This thing seems like it popped up fully formed. (In large part, I’m sure it did, since it seems to be at least partly autobiographical.) Junior’s voice is so, so engaging and unique. The artwork is not only super entertaining (and moving), but it also seamlessly interweaves with the narrative. The book wouldn’t have been the same without it. Alexie juggles so many balls in this book. It’s a coming of age story, and a story about growing up poor. It's about systemic racism, and the social realities of living on a reservation. The pervasive pessimism, the alcoholism. And yet, it’s also optimistic, and it does this without being cloying or naïve. Junior gets out and will ostensibly make something of himself, but not without a cost.



So yeah, I loved this book. Read it in one sitting. I need to own my own copy immediately. I also need to finally get on reading his other novels (Flight, Indian Killer, Reservation Blues). If they’re half as good as this book, I will enjoy myself immensely.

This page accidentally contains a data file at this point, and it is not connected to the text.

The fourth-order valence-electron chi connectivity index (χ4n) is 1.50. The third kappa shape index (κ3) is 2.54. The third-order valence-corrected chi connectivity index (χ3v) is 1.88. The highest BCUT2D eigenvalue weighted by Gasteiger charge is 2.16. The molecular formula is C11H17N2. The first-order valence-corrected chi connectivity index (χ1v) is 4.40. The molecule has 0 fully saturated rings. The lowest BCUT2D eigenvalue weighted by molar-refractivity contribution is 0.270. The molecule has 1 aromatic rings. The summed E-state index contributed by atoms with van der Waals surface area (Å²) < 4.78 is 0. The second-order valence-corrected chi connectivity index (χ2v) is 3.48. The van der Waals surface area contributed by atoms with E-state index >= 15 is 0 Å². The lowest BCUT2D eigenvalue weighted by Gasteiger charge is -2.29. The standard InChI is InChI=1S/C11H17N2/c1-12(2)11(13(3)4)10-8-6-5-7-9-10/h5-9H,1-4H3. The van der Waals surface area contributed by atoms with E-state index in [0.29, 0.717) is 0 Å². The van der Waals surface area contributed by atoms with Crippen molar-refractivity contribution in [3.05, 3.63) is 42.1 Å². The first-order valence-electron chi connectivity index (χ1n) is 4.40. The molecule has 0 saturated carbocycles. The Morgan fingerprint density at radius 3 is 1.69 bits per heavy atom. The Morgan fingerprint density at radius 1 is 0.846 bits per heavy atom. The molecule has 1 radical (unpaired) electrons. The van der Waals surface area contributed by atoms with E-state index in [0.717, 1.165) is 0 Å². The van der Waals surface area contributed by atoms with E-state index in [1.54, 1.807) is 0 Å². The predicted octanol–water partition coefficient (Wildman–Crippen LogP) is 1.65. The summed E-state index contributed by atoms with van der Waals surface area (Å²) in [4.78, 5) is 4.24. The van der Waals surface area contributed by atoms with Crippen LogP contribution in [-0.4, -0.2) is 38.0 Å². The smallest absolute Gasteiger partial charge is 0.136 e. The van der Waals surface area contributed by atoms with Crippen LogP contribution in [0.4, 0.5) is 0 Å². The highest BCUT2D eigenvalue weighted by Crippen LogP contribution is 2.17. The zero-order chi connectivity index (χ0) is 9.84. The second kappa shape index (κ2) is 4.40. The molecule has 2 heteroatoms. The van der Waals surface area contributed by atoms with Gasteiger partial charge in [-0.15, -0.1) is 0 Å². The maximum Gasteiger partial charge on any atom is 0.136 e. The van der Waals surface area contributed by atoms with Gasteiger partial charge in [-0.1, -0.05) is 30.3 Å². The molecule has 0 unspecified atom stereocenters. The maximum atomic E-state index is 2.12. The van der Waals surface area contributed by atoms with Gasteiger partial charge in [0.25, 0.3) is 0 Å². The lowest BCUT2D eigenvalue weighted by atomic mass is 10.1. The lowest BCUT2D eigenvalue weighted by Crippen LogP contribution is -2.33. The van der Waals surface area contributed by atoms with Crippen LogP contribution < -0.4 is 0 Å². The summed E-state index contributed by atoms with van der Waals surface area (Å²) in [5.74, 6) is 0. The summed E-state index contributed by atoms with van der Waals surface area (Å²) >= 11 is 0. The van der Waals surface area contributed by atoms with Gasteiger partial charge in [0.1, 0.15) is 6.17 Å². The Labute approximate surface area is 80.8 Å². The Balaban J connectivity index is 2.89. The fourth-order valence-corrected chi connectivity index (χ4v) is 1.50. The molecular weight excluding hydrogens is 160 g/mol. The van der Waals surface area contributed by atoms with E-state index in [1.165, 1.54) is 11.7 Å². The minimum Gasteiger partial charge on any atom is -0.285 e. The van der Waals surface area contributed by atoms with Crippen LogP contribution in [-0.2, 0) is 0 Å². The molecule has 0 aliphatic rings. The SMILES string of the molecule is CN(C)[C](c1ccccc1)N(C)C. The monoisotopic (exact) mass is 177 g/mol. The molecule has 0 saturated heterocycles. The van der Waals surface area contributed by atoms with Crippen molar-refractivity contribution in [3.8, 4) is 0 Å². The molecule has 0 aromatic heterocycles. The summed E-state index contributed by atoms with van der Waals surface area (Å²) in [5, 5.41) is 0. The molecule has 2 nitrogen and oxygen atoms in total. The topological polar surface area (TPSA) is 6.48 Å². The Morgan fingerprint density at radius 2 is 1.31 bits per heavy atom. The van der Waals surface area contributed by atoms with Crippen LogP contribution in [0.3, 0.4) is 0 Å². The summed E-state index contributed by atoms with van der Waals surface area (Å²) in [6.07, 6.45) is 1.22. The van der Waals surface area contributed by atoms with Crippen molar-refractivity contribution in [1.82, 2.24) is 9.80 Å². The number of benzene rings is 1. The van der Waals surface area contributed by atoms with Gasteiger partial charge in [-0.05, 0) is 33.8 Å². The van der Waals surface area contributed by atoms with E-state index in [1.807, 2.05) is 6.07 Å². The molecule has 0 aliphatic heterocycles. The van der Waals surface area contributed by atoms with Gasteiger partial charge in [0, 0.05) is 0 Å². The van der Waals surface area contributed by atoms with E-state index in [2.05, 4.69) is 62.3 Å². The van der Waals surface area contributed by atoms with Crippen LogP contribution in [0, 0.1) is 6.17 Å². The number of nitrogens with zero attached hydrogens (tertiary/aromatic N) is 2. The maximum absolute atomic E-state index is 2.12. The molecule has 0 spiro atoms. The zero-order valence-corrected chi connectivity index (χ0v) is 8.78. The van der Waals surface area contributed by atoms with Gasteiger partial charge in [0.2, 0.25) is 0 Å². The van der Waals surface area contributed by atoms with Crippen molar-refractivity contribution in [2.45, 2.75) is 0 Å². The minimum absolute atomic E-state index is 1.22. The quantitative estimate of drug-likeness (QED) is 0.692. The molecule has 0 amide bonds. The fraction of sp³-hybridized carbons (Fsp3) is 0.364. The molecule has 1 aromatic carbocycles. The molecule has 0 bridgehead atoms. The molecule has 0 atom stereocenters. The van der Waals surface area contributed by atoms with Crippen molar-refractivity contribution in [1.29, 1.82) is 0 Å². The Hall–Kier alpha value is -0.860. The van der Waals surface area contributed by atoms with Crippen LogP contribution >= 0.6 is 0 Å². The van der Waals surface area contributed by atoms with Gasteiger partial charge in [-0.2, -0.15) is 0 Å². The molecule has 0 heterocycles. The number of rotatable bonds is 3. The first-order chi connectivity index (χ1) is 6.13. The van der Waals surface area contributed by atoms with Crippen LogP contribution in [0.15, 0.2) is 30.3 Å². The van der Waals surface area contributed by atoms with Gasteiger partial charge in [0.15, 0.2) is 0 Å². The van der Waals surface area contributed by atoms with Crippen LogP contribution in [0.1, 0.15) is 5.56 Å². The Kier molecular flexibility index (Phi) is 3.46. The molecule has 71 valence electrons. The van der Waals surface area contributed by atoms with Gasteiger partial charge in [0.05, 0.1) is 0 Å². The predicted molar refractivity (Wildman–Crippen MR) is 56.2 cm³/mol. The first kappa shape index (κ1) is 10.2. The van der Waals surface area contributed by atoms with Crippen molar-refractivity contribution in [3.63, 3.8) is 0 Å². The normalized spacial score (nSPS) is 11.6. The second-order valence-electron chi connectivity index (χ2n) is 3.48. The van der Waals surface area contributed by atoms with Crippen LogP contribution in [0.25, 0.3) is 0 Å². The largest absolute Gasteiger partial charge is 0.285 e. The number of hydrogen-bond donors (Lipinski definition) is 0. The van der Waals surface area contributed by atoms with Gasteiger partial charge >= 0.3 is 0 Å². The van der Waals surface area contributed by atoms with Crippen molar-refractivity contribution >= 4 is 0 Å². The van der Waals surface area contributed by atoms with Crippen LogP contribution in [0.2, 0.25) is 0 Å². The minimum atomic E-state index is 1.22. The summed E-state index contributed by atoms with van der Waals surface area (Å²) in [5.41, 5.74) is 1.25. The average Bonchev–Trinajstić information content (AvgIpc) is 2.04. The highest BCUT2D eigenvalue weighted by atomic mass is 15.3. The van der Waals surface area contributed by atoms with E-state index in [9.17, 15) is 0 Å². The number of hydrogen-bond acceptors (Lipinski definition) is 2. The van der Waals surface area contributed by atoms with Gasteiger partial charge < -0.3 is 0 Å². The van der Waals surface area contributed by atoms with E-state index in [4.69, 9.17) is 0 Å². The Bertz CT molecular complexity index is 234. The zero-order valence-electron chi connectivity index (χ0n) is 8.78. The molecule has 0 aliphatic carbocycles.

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Reading Progress

July 27, 2015 – Shelved
July 27, 2015 – Shelved as: to-read
Started Reading
August 29, 2016 –
1.0% "I've only ever read Sherman Alexie's short stories, so this should be interesting! (Also, I've seen Smoke Signals. Great movie. He wrote the screenplay and the short story it's based on.)"
August 29, 2016 –
5.0% ""And it's not like my mother and father were born into wealth. It's not like they gambled away their family fortunes. My parents came from poor people who came from poor people who came from poor people, all the way back to the very first poor people.\n\nAdam and Eve covered their privates with fig leaves; the first Indians covered their privates with their tiny hands."\n\nThis is highly quotable."
August 29, 2016 –
17.0% ""Well, that is a big difference between my sister and me. I hide the magazines filled with photos of naked women; my sister hides her tender romance novels that tell stories about naked women (and men). \n\nI want the pictures; my sister wants the words.""
August 29, 2016 –